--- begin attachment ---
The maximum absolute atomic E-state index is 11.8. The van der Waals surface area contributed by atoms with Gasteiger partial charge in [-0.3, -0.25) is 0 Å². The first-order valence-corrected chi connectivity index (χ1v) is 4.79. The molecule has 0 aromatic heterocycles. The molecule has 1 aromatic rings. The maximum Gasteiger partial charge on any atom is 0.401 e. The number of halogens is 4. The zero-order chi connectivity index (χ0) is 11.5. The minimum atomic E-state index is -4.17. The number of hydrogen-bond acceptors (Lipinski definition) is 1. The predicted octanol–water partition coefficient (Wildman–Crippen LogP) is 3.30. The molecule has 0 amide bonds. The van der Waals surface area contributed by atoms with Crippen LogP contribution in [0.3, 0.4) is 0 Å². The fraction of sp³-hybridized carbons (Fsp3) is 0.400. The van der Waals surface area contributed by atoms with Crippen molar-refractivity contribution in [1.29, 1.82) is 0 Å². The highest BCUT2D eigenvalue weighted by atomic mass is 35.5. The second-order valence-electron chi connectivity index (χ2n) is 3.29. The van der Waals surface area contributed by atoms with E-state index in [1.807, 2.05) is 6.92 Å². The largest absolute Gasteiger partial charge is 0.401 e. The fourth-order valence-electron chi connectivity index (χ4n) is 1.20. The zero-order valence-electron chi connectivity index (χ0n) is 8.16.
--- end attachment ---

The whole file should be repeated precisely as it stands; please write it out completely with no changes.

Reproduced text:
The maximum absolute atomic E-state index is 11.8. The van der Waals surface area contributed by atoms with Gasteiger partial charge in [-0.3, -0.25) is 0 Å². The first-order valence-corrected chi connectivity index (χ1v) is 4.79. The molecule has 0 aromatic heterocycles. The molecule has 1 aromatic rings. The maximum Gasteiger partial charge on any atom is 0.401 e. The number of halogens is 4. The zero-order chi connectivity index (χ0) is 11.5. The minimum atomic E-state index is -4.17. The number of hydrogen-bond acceptors (Lipinski definition) is 1. The predicted octanol–water partition coefficient (Wildman–Crippen LogP) is 3.30. The molecule has 0 amide bonds. The van der Waals surface area contributed by atoms with Crippen LogP contribution in [0.3, 0.4) is 0 Å². The fraction of sp³-hybridized carbons (Fsp3) is 0.400. The van der Waals surface area contributed by atoms with Crippen molar-refractivity contribution in [1.29, 1.82) is 0 Å². The highest BCUT2D eigenvalue weighted by atomic mass is 35.5. The second-order valence-electron chi connectivity index (χ2n) is 3.29. The van der Waals surface area contributed by atoms with E-state index in [1.807, 2.05) is 6.92 Å². The largest absolute Gasteiger partial charge is 0.401 e. The fourth-order valence-electron chi connectivity index (χ4n) is 1.20. The zero-order valence-electron chi connectivity index (χ0n) is 8.16.